Most investors are aware of the possible risks of investing in cryptocurrencies, as it is an extremely volatile market. However, a risk rarely discussed is the black swan effect.
What is a black swan?
The expression “black swan” was created in the 17th century by the Scottish philosopher David Hume, to demonstrate the “Problem of Induction”, that is, the mistakes of our inductive reasoning process.
The term was popularized in 2007 by the economist, writer, professor at the University (NYU) and former Wall Street broker, Nassim Nicholas Taleb, in his book “The Black Swan: The Impact of the Highly Improbable”. He uses the term to refers to the unexpected occurrence of an event.
According to him, the risk of the black swan appears in an event that contains the following three attributes:
1. Rarity: The event is so rare that even the possibility that it may occur is unknown;
2. Extreme impact: Causes a catastrophic impact when it occurs;
3. Retrospective predictability: It is explained in retrospect as if it were really predictable.
Black swan in the cryptocurrency industry
Experts reveal that a black swan event can take many forms in the cryptocurrency industry.
According to Matthew Hougan, VP of Research and Development at Bitwise, there are high chances that the price of virtual currencies will decline if the government of certain countries repress cryptocurrency trading on their respective exchanges.
An example of a cryptocurrency that has faced such a situation recently is Ethereum. Until the end of 2016, China’s stock exchanges accounted for more than 90% of trading volumes in ETH. The Chinese government’s crackdown on exchanges in early 2017 helped to disperse its trades to other exchanges, notably in Japan and South Korea.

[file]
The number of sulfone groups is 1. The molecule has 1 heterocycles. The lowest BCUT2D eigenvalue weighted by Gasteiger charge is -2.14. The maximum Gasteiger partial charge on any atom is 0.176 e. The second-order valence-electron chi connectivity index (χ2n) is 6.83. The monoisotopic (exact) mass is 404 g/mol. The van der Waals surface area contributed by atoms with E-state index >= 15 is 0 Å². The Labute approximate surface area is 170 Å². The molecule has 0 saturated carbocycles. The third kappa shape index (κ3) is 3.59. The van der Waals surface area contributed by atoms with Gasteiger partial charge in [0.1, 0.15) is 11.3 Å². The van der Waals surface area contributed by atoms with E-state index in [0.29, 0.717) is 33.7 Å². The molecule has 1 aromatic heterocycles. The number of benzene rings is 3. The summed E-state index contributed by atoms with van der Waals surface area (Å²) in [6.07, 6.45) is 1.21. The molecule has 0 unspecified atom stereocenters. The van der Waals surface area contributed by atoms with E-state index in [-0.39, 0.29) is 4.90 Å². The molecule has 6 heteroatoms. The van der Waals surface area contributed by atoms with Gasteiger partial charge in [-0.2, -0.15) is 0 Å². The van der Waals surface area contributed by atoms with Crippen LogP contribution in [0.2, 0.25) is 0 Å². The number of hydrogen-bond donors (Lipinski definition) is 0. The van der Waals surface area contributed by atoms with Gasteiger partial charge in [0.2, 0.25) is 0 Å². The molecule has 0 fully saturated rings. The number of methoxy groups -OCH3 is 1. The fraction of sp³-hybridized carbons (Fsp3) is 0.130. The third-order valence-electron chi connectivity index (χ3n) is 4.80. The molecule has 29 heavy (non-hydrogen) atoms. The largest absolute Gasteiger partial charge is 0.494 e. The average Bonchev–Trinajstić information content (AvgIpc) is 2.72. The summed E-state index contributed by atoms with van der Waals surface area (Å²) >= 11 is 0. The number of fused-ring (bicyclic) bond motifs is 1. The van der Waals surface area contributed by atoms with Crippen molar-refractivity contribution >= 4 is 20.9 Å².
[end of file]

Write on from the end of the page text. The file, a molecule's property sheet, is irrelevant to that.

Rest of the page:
Black swan impact on institutional markets
According to Hougan, the risk of the black swan has already produced results in the cryptocurrency ecosystem. Among them, there’s the fact that cryptocurrency exchanges have adopted self-regulation in order to avoid hacks and ensure minimum safeguards for customers, while governments and regulatory agencies around the world understand and evaluate the impact of cryptocurrencies on the financial markets.
In the case of institutional markets, several companies have already filed with the SEC to start Bitcoin ETFs (Exchange Traded Fund).
In Hougan’s opinion, Bitcoin ETFs based on futures contracts could bring down the price of other cryptocurrencies. According to the expert, if the cryptocurrency market gains sufficient strength and liquidity, the Bitcoins ETFs and ETNs may dominate the market.
Another problem with Bitcoin ETFs is the physical custody of the coins. To try to get around this issue, several exchanges have started offering custody services at premium prices to institutional clients.
In addition, Hougan points out that outside the cryptocurrency community, the level of understanding begins and ends with Bitcoin. Thus, the expert points out that it is important that investors, institutional or not, expand their knowledge about the cryptocurrency market.